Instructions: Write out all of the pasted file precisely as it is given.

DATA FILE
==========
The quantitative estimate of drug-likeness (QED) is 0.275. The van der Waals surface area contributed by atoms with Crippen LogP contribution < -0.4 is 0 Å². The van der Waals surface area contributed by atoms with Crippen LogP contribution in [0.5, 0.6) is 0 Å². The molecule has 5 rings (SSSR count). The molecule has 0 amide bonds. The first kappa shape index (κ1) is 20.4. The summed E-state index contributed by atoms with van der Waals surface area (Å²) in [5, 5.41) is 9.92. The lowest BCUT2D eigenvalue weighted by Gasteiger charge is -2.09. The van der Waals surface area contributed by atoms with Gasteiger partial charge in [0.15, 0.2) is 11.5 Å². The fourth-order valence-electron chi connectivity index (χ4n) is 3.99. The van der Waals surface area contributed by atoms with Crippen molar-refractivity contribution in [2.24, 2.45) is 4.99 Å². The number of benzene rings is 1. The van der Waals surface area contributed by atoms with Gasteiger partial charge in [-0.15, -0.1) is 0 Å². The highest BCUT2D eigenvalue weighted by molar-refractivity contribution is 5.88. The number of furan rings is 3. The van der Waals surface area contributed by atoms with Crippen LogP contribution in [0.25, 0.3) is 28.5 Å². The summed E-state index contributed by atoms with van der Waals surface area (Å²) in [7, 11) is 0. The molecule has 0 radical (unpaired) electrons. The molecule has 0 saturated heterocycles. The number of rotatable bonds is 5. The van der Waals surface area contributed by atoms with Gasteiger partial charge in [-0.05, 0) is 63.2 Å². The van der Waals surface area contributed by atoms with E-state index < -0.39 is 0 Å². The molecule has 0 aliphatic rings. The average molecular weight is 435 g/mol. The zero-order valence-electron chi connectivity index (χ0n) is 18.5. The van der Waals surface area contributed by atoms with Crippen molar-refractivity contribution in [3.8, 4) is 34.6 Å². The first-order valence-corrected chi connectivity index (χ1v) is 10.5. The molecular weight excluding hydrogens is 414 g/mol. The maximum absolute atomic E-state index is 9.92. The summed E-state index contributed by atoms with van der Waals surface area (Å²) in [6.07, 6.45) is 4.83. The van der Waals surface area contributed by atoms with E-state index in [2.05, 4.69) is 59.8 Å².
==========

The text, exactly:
The quantitative estimate of drug-likeness (QED) is 0.275. The van der Waals surface area contributed by atoms with Crippen LogP contribution < -0.4 is 0 Å². The van der Waals surface area contributed by atoms with Crippen LogP contribution in [0.5, 0.6) is 0 Å². The molecule has 5 rings (SSSR count). The molecule has 0 amide bonds. The first kappa shape index (κ1) is 20.4. The summed E-state index contributed by atoms with van der Waals surface area (Å²) in [5, 5.41) is 9.92. The lowest BCUT2D eigenvalue weighted by Gasteiger charge is -2.09. The van der Waals surface area contributed by atoms with Gasteiger partial charge in [0.15, 0.2) is 11.5 Å². The fourth-order valence-electron chi connectivity index (χ4n) is 3.99. The van der Waals surface area contributed by atoms with Crippen molar-refractivity contribution in [2.24, 2.45) is 4.99 Å². The number of benzene rings is 1. The van der Waals surface area contributed by atoms with Gasteiger partial charge in [-0.15, -0.1) is 0 Å². The highest BCUT2D eigenvalue weighted by molar-refractivity contribution is 5.88. The number of furan rings is 3. The van der Waals surface area contributed by atoms with Crippen LogP contribution in [0.25, 0.3) is 28.5 Å². The summed E-state index contributed by atoms with van der Waals surface area (Å²) in [7, 11) is 0. The molecule has 0 radical (unpaired) electrons. The molecule has 0 saturated heterocycles. The number of rotatable bonds is 5. The van der Waals surface area contributed by atoms with Gasteiger partial charge in [-0.05, 0) is 63.2 Å². The van der Waals surface area contributed by atoms with E-state index < -0.39 is 0 Å². The molecule has 0 aliphatic rings. The average molecular weight is 435 g/mol. The zero-order valence-electron chi connectivity index (χ0n) is 18.5. The van der Waals surface area contributed by atoms with Crippen molar-refractivity contribution in [3.8, 4) is 34.6 Å². The first-order valence-corrected chi connectivity index (χ1v) is 10.5. The molecular weight excluding hydrogens is 414 g/mol. The maximum absolute atomic E-state index is 9.92. The summed E-state index contributed by atoms with van der Waals surface area (Å²) in [6.07, 6.45) is 4.83. The van der Waals surface area contributed by atoms with E-state index in [2.05, 4.69) is 59.8 Å².